vfd on a lathe quetion

i have a carrol jamieson 16 swing. i was thinking of adding a vfd to controll the speed. what is the max i can turn rpm wise. i think the highest it turns
now is 510 rpm. i would like to turn small stuff as well as large item. this is a gear head machine head is filled with oil i believe it has taper roller bearing.
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Asp3211968 wrote:

I have a 15" Sheldon R15-6 lathe. It was designed as a general-purpose toolroom lathe, and so has higher speeds than many 15" lathes. The standard model does 1250, the model with the optional 2-speed motor does 2500. Note they specify a different headstock lube for the high-speed model. If you have tapered roller bearings, there may be an upper limit on how fast you can spin it, depending on the size of the bearings. On mine, the main spindle bearings are over 4" diameter, though, so that is fairly big. The high speed oil is Mobil Velocite #6, which looks about as thin as water! There is some confusion on the stadard headstock lube, they specify Mobil Vactra oil Heavy, which is a way oil, but the bearings overheated dramatically with that oil. It may be they meant to specify Mobil Velocite oil heavy, which is about 20 times less viscous.
Anyway, depending on the way the motor-spindle drive is accomplished, there may be easy ways of getting more RPM. If there is a belt-drive anywhere between the motor and headstock, a change of pulleys might allow you to get a higher range of speeds. You can run AC induction motors above 60 Hz to get more RPM. It seems many people think it is pretty safe to take 1725 RPM motors up to 3450 RPM, and in fact some claim motor manufacturers have told them the rotors on 1725 and 3450 RPM motors are identical.
Some newer CNC turning centers run up to 3000 RPM or so on machines with pretty large spindles. I'm not sure it is necessary to get that fast, however. I haven't had my Sheldon over 1500 RPM yet. I so very rarely used the high speed range on my 12" Atlas lathe (mostly because the whole lathe started shaking) so I think maybe 1020 RPM might be enough for your purposes. Be aware that crashing the toolpost into chuck jaws at 1000+ RPM might total the lathe!
Jon
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No, but it sure makes a mess!
I've seen the results when the wrong program got loaded into an Okuma LB2. The spindle was run up to about 3K rpm when the boring bar went in for a deep dive.
End result, a one inch steel boring bar bent like a pretzel, and the machine was down for a few days because the turret had to be re-aligned.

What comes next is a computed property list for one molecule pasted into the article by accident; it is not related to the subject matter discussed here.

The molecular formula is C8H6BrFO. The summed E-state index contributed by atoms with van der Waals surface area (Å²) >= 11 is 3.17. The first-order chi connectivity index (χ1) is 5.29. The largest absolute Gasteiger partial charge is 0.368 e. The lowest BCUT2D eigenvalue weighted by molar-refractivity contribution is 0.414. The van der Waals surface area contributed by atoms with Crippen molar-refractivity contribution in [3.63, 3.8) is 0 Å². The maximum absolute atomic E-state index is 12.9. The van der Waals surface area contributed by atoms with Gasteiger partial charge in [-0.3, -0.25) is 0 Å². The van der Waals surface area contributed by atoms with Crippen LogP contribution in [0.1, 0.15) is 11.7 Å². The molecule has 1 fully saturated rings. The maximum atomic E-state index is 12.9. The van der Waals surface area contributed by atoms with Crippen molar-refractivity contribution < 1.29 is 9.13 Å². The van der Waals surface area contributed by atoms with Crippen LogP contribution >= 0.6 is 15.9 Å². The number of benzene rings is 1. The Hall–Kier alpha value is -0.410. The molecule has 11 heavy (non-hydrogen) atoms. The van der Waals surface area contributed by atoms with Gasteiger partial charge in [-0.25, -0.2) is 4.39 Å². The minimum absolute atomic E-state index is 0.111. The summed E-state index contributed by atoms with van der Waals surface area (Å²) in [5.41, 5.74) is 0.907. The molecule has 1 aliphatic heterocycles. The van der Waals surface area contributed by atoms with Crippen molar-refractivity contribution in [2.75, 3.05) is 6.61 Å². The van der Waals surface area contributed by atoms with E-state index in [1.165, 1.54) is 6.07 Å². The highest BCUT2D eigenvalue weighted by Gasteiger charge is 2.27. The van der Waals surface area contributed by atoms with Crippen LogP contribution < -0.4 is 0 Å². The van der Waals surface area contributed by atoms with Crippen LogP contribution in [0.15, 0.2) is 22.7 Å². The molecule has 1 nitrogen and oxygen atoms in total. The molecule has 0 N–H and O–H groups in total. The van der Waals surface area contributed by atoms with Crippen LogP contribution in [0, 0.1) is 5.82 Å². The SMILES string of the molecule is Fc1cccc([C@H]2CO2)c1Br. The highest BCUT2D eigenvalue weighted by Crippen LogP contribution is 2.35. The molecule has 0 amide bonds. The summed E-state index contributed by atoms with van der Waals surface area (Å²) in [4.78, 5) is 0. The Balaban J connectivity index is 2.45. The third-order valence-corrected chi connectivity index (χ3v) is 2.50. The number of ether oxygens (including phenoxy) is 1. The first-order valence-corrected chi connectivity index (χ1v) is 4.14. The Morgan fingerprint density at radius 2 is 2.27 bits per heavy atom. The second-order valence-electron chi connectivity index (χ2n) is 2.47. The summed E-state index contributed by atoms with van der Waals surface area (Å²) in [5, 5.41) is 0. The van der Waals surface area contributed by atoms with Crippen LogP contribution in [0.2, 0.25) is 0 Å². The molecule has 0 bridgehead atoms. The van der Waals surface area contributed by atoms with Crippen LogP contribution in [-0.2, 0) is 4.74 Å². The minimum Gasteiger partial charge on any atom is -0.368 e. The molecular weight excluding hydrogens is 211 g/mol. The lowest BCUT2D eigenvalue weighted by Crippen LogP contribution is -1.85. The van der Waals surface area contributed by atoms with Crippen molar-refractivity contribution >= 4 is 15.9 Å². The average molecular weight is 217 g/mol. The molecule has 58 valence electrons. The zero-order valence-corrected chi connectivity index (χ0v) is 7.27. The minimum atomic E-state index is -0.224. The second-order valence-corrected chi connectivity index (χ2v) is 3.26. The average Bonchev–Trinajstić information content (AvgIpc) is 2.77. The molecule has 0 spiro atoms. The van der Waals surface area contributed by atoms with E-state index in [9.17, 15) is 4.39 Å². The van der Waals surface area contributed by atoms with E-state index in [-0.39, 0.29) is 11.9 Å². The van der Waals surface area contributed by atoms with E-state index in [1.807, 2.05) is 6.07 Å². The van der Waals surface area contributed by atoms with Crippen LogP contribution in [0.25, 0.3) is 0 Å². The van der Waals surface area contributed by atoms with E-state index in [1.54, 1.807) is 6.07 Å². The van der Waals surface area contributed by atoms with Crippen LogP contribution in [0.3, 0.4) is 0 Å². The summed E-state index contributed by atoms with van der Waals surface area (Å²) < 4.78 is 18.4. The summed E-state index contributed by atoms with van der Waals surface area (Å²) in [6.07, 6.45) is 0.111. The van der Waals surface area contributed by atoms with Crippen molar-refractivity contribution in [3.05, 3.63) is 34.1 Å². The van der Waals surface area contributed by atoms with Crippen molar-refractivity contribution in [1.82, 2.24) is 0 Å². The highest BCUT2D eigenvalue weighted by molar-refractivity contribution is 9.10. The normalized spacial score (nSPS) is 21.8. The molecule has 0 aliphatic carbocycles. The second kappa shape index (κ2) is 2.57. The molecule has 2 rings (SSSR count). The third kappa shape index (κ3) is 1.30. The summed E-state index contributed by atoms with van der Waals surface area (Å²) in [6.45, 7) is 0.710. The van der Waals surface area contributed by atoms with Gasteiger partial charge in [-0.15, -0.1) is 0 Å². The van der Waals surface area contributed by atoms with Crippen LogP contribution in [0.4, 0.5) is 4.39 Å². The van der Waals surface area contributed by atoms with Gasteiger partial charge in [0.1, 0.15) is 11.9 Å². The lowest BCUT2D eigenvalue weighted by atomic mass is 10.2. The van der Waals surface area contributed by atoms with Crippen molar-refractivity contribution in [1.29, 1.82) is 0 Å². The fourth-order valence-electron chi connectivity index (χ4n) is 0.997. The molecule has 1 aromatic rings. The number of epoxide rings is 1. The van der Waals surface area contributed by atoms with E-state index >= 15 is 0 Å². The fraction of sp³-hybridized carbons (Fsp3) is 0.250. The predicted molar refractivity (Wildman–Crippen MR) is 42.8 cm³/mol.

But there was no lasting damage. To the machine.
Jim
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    The critical thing is what is the motor RPM? If it is 1800 RPM, (or slightly slower for slip), you can probably double it safely with a VFD. However, if it is 3600 RPM (or slightly slower for slip), I would not suggest trying to double the speed.
    If the motor runs at around 1200 RPM, you might be able to get away with tripling the motor speed.
    The basic principle here is that the motor manufacturers often use the same rotor in various motors, selecting the speed by the windings. This means that the rotor will take the equivalent speed of a two-pole winding -- e.g. 3600 RPM (with no slip). Slip will always lower the speed somewhat, except perhaps with a hysteresis synchronous motor, which is unlikely to be used to power machine tools. It is more often used to set the speeds of audio tape capstans, or turntables, or other things where the speed must be held constant, and there is little torque required.

    As has already been mentioned, you may well have to change the gearhead and spindle lubricant for the higher speed.
    Another thing, which has *not* yet been mentioned (at least in the articles which I have seen), is that each lathe chuck has its own maximum safe RPM. Either move to a smaller chuck for the higher speeds, use a collet for the higher speeds, or at least check with the manufacturer of the chuck to see whether it is safe to use at the higher speed.
    The top safe speed from a VFD (in terms of damage to the motor rotor) will probably give you a top spindle speed of twice what you already have, or 1020 RPM.
    Good Luck,         DoN.
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<snip horrifying story...>
Even if the chucks don't actually blow up, they also lose their holding grip on the stock.
The okuma I used to run had a chart that showed spindle speed, and hydraulic chuck pressure. And there was a definite 'no fly zone' outlined in red....
Jim
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i have to check the motor, but i was planning on replacing the motor. this machine has the original motor and i do not now if it will handle rpm changes. the chuck that is on it is 10" i could go to a 6" for the small stuff and back to the large for bigger items.
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    I *think* that a 10" chuck will handle 1000-1200 RPM or so, with no problems -- but going to a smaller chuck is probably a good idea anyway.
    Good Luck,         DoN.
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